Friday, September 9, 2011

No Your Writes

As an author or not, I’ve always had a testy relationship with No. I doubt I’m alone in this. No is ubiquitous, curt, and negative. Absent due consideration for its nuances, No is freely equated with sheer and hurtful rejection. When I was a kid, a parental No stood between me and many things I was so sure (mistakenly, I discovered as I aged and gained a tad of wisdom) would bring me untold joy or adventure. In so many words however sympathetically phrased, more colleges and grad schools said No than Yes to my admission applications. No outnumbered Yes in my job searches since I left school. Those of you reading this who are writers or writers’ friends know well that the vast majority of authors hear No far more than Yes from agents and traditional publishers.

It’s too easy to conclude No is the enemy.

That makes it too easy to be wrong.

My parents’ No’s more often than not saved me from injury or incarceration, if not injury and incarceration. The schools that rejected my applications couldn’t have done a better job educating me academically and otherwise than the one I attended. The jobs and clients I’ve been fortunate enough to have over the years more than compensate for the ones I didn’t get. A couple of the "Big 6" publishing houses in New York turning down "Blood of the Moon" lead me to explore and appreciate the rewards of publishing independently. In turn, this positioned me to forge meaningful relationships with my readers all over the world, such that my new e-book release, "Trust and Other Nightmares," is enjoying a warm reception for which I’m most appreciative.

Frustrating as it may have been at the time of its utterance, each No eventually and inevitably guided me toward a resounding Yes, and I’m the better for it all round.

This is especially true for my writing. I have a generous group of early-readers who graciously read what I write and offer me priceless feedback, a great deal of which is No-centric. My lovely and talented editor for "Blood of the Moon," Jennifer Sawyer Fisher, said No to me more than just about any other person I can think of said No to me about anything ever, and she was right (almost) every time. Hearing a resounding No about a character, a scene, a stream of dialogue, or a plot or subplot, forced me in each instance to revisit what I had so proudly written. Every No forced me to see my work from an eye not so biased as my own, and to make thoughtful and sometimes painful revisions accordingly. Confronting the No my writing earned from someone whose opinion is invaluable in making my writing better and more engaging outweighs exponentially an equivocal Yes from someone lovingly reluctant to hurt my feelings.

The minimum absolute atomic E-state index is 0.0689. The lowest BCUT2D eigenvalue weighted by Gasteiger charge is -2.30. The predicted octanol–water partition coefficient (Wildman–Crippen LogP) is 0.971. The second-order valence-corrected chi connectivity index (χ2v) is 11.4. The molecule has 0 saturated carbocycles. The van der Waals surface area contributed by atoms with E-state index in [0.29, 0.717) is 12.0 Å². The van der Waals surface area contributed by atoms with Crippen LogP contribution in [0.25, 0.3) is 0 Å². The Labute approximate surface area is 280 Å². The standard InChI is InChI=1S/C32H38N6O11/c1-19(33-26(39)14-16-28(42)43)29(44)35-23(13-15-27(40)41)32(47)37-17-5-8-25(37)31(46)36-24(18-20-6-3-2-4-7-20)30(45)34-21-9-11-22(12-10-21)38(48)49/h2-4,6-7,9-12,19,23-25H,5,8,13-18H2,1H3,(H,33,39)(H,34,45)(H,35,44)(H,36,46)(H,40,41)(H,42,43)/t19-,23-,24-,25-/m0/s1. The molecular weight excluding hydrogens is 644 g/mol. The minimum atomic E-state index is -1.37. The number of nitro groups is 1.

Writing is hard. Good writing is harder. And putting what I deem my best writing in front of a person whose opinion matters and who’s willing to say No can be extremely nerve-wracking. But properly considered, every No that I don’t let derail me is a long step directly toward Yes.

Any Yes that doesn’t first raise its head only after an army of No’s has assaulted my writing is not a friend.

No is not the enemy. It’s a badge of honor.

No is the greatest ally a good writer can have.

"From the moment I picked your book up until I laid it down I was convulsed with laughter.
Some day I intend reading it." 
~~ Groucho Marx ~~


  1. I don't have a problem with "no"; I have a problem with autocracy. Oddly, the two are frequently connected.

  2. You are a glass half full kind of guy! Anyway, your post made me do some thinking, especially re-thinking the rejections from literary agents. Seeing a "no" as a "not now" helps.